I’ve been reading fantastic things about The Devil Put Dinosaurs Here, the follow-up to the new lineup of Alice in Chains’ very good Black Gives Way to Blue. But I’ve got to say that I’m just not feeling it.
Black Gives Way to Blue came as a great surprise to me. I always knew that Jerry Cantrell drove the direction of Alice in Chains, but I felt like it just wouldn’t be the same without Layne Staley’s voice and intensity. In that, I was absolutely right. It was most certainly different, but it was good in its own way.

The Devil Put Dinosaurs Here just doesn’t have the same kind of renewed energy that record had. I find the album to be very monotonous. The darkness, menace and unease that I love about Alice in Chains is largely missing, and many of the songs just blend together for me.

Saturday, June 15, 2013

Saturday Shuffle: Turisas, ZZ Top, Scatterbrain, Down, Ugly Kid Joe

This week's shuffle finds me preparing for battle, digging a little double entendre and laughing along with a forgotten gem ...

Turisas, “As Torches Rise.” From the album Battle Metal (2004). Symphonic, epic, folk battle metal. I don’t like this song quite as much as the title track, but it’s still great fun in a campy sort of way.

Thursday, June 13, 2013

Review: Hank III and David Allan Coe, "The Outlaw Ways"

A collaboration between Hank III and David Allan Coe has been long talked about and hinted at by III, something that’s been met with a great deal of excitement by both camps of fans.

It’s finally here, and the first disappointment is that it’s only one song, “The Outlaw Ways.”

Things start on a good foot, with an old-fashioned country swagger and a little mutual appreciation. It’s intended to be sort of an updated take on Waylon Jennings and Hank Jr.’s “The Conversation,” as Coe sings “You know your grandpa was one of my heroes Hank,” and III answers, “David, you were always one of mine.”

They move on to pay a little homage to Jennings, Junior and Johnny Cash. They also take a shot at the Grand Ole Opry and its refusal to reinstate Hank Sr., as III has done for years.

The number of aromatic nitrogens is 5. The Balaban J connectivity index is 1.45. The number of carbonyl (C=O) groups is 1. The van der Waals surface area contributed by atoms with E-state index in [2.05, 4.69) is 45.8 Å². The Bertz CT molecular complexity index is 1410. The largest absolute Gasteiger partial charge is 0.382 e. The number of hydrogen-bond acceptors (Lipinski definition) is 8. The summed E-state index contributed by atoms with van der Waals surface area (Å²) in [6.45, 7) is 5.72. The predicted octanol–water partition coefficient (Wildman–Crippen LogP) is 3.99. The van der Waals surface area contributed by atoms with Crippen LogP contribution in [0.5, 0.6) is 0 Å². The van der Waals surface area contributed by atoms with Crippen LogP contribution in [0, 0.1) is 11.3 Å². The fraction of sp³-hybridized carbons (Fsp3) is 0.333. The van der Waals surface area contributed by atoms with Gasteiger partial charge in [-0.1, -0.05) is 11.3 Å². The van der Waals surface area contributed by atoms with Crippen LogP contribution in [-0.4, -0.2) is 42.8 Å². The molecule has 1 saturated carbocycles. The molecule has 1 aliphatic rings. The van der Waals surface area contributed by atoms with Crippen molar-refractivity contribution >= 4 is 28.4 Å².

Monday, June 10, 2013

Review: Judas Priest, "Epitaph"

The final performance of Judas Priest’s “Epitaph World Tour” in May 2012 provided the perfect opportunity to offer a live video celebration of 40 years of metal.

Filmed in their back yard at the famed Hammersmith Apollo in London, the band had an enthusiastic crowd and a performance that was clicking on all cylinders — once they got going. Things start a little slowly with the instrumental “Battle Hymn” opening, followed by “Rapid Fire,” a tune that seems to be pretty much a warmup for the band. I have to admit that I’m kind of partial to the classic “The Hellion/Electric Eye” opening for a Priest show, too, so that might have something to do with it.

By the time the crowd roars along on “Heading Out to the Highway,” though, the band has kicked into full gear, and “Victim of Changes,” one of the strongest pieces of the set, blasts the show into orbit.

Saturday, June 8, 2013

Saturday Shuffle: Maiden cover, Annihilator, Willie Nelson, Whiskey Myers, The Misfits

This week, a group of really good musicians do a really bad job on Iron Maiden, and we throw in a little classic country, Southern rock, Canadian thrash and punk...

Chuck Billy/Craig Goldy/Rickie Phillips/Mikkey Dee, “Fear of the Dark.” From the album Numbers from the Beast (2005). Yeah, this is one of Iron Maiden’s coolest songs, and this version just really doesn’t work for me. An overly effects-laden vocal performance from Chuck Billy might be cool in another use, but I miss the dark Bruce Dickinson delivery. Musically it’s pretty faithful, but as much as I love Testament, this isn’t the venue for Billy.

Wednesday, June 5, 2013

Review: Queensryche, "Frequency Unknown"

It will come as no surprise to many Queensryche fans that the weakest link in Geoff Tate’s version of the band may be Tate himself.

To be fair, Frequency Unknown is actually a much better record than I expected from Tate-sryche, and if it had been a Geoff Tate solo record instead of something masquerading as Queensryche, I probably would have been more open to it. It’s certainly far better than Tate’s recent Kings and Thieves. But it’s not Queensryche, and it’s not really a band. It’s more of a Tate solo project with a whole bunch of guest musicians.

Saturday, June 1, 2013

Saturday Shuffle: Van Halen, Chrome Division, White Zombie, Slayer, Jackson Taylor

A few all-time favorites in this bunch ...

Van Halen, “Jump.” From the album 1984 (1984). Keyboards often overpowered guitars, and fans were left scratching their heads at some of the material on this record, but I still have to admit that this song has one of the catchiest synth lines around, and that’s coming from a guy who, for the most part, hates keyboard.